Write a self-contained program which when given a polynomial and a bound will find all real roots of that polynomial to an absolute error not exceeding the bound.


I know that Mathematica and probably some other languages have a one-symbol solution, and that's boring, so you should stick to primitive operations (addition, subtraction, multiplication, division).

There is certain flexibility on the input and output formats. You may take input via stdin or command-line arguments in any reasonable format. You may allow floating point or require that some representation of rational numbers be used. You may take the bound or the reciprocal of the bound, and if you're using floating point you may assume that the bound will not be less than 2 ulp. The polynomial should be expressed as a list of monomial coefficients, but it may be big- or little-endian.

You must be able to justify why your program will always work (modulo numerical issues), although it's not necessary to supply full proofs inline.

The program must handle polynomials with repeated roots.


x^2 - 2 = 0 (error bound 0.01)

Input could be e.g.

-2 0 1 0.01
100 1 0 -2
1/100 ; x^2-2

Output could be e.g.

-1.41 1.42

but not

-1.40 1.40

as that has absolute errors of about 0.014...

Test cases


x^2 - 2 = 0 (error bound 0.01)

x^4 + 0.81 x^2 - 0.47 x + 0.06 (error bound 10^-6)

Multiple root:

x^4 - 8 x^3 + 18 x^2 - 27 (error bound 10^-6)

Wilkinson's polynomial:

x^20 - 210 x^19 + 20615 x^18 - 1256850 x^17 + 53327946 x^16 -1672280820 x^15 +
    40171771630 x^14 - 756111184500 x^13 + 11310276995381 x^12 - 135585182899530 x^11 +
    1307535010540395 x^10 - 10142299865511450 x^9 + 63030812099294896 x^8 -
    311333643161390640 x^7 + 1206647803780373360 x^6 -3599979517947607200 x^5 +
    8037811822645051776 x^4 - 12870931245150988800 x^3 + 13803759753640704000 x^2 -
    8752948036761600000 x + 2432902008176640000  (error bound 2^-32)

NB This question was in the Sandbox for approximately 3 months. If you think it needed improving before posting, visit the Sandbox and comment on the other proposed questions before they are posted on Main.

  • \$\begingroup\$ "You must be able to justify why your program will always work" Just in case someone needs help with that \$\endgroup\$ May 16, 2013 at 4:08
  • 1
    \$\begingroup\$ @belisarius, ?? \$\endgroup\$ May 16, 2013 at 7:20
  • 3
    \$\begingroup\$ was intended as a joke :( \$\endgroup\$ May 16, 2013 at 11:57
  • \$\begingroup\$ I know this is an old challenge, so don't feel obliged to answer if you don't feel like reopening it. (a) Can we write a function, or only a full program? (b) In case we can write a function, can we assume that the input uses some convenient data type, e.g., Python's fractions.Fraction (a rational type)? (c) Do we have to handle polynomials of degree <1? (d) Can we assume that the leading coefficient is 1? \$\endgroup\$
    – Ell
    Dec 16, 2015 at 9:30
  • \$\begingroup\$ (e) With regard to polynomials with repeated roots, it's worth making a distinction between roots of odd and even multiplicities (the test cases only have roots of odd multiplicities.) While roots of odd multiplicity are not too hard to deal with, I'm not sure how tangible it is to correctly handle roots of even multiplicity numerically, especially since you only specify an error margin for the values of the roots, not for their existence. (...) \$\endgroup\$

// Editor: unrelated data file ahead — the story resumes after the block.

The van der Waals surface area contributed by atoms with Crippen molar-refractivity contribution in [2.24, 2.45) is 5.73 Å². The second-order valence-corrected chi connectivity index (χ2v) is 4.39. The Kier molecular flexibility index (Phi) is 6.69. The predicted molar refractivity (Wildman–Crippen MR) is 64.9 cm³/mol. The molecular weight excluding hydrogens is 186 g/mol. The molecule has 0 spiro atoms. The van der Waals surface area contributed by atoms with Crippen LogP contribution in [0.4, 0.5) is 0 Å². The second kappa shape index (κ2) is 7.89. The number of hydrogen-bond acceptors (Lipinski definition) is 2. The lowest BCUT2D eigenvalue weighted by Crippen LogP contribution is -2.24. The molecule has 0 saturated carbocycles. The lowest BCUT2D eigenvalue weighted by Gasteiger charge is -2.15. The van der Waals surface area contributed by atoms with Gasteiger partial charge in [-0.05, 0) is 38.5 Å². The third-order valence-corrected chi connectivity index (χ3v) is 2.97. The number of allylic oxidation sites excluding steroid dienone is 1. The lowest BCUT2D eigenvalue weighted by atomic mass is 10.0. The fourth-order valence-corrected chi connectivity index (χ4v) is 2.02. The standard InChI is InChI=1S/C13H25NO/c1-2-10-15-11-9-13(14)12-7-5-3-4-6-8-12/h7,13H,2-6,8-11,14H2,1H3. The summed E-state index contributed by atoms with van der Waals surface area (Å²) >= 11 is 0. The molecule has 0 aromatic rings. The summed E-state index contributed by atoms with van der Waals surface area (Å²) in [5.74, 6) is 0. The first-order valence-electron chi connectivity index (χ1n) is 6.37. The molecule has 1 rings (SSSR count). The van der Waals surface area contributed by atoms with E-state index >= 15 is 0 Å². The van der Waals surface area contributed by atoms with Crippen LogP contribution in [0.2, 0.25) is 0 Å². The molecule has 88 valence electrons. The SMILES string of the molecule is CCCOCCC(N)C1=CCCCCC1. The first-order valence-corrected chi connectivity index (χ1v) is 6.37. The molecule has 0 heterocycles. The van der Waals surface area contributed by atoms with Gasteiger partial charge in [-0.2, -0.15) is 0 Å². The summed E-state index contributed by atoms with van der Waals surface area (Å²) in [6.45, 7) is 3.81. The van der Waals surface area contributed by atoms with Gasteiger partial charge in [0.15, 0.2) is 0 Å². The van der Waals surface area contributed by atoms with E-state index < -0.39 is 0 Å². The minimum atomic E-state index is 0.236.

– Ell
    Dec 16, 2015 at 9:30

1 Answer 1


Mathematica, 223


This solution implements the Durand–Kerner method for solving polynomials. Note that this is not a complete solution (as will be shown below) because I cannot yet handle Wilkinson's Polynomial to the specified precision. First an explanation of what I'm doing: code in mathematica formatting

#[[i]]-p[#[[i]]]/Product[If[i!=j,#[[i]]-#[[j]],1],{j,l}]&: Thus function computes for each index i the next Durand-Kerner approximation. Then this line is encapsulated in a Table and applied using a NestWhile to the input points generated by Table[(0.9+0.1*I)^i,{i,l}]. The condition on the NestWhile is that the max change (over all terms) from one iteration to the next is greater than the specified precision. When all terms have changed less than this, the NestWhile ends and Re@Select removes the zeros that do not fall on the real line.

Example output:

> p[x_] := x^2 - 2
> r[p, .01]
{1.41421, -1.41421}

> p[x_] := x^4 - 8 x^3 + 18 x^2 - 27
> r[p, 10^-6]
{2.99999, 3., 3.00001, -1.}

> p[x_] := x^20 - 210 x^19 + ... + 2432902008176640000 (Wilkinson's)
> Sort[r[p, 2^-32]]
{1., 2., 3., 4., 5., 6., 7.00001, 7.99994, 9.00018, 10.0002, 11.0007, \
11.9809, 13.0043, 14.0227, 14.9878, 16.0158, 16.9959, 17.9992, \
19.0001, 20.}

As you can probably see, when the degree grows higher this method begins to bounce around the correct values, never really homing in completely. If I set the stopping condition of my code to be anything stricter than "from one iteration to next the guesses changed by no more than epsilon" then the algorithm never stops. I guess I should just use Durand-Kerner as input to Newton's method?

  • \$\begingroup\$ Durand-Kerner also has potential problems with multiple roots. (Newton's method might not help much either - Wilkinson's polynomial is specifically chosen to be ill-conditioned). \$\endgroup\$ Jun 5, 2013 at 13:45
  • \$\begingroup\$ You are quite correct: I abandoned that course of action after zooming on on Wilkinson's near x=17, it's an absolute mess. I worry that I'll have to go for a symbolic solution with a Groebner basis to get much more accuracy. \$\endgroup\$
    – Kaya
    Jun 5, 2013 at 14:37

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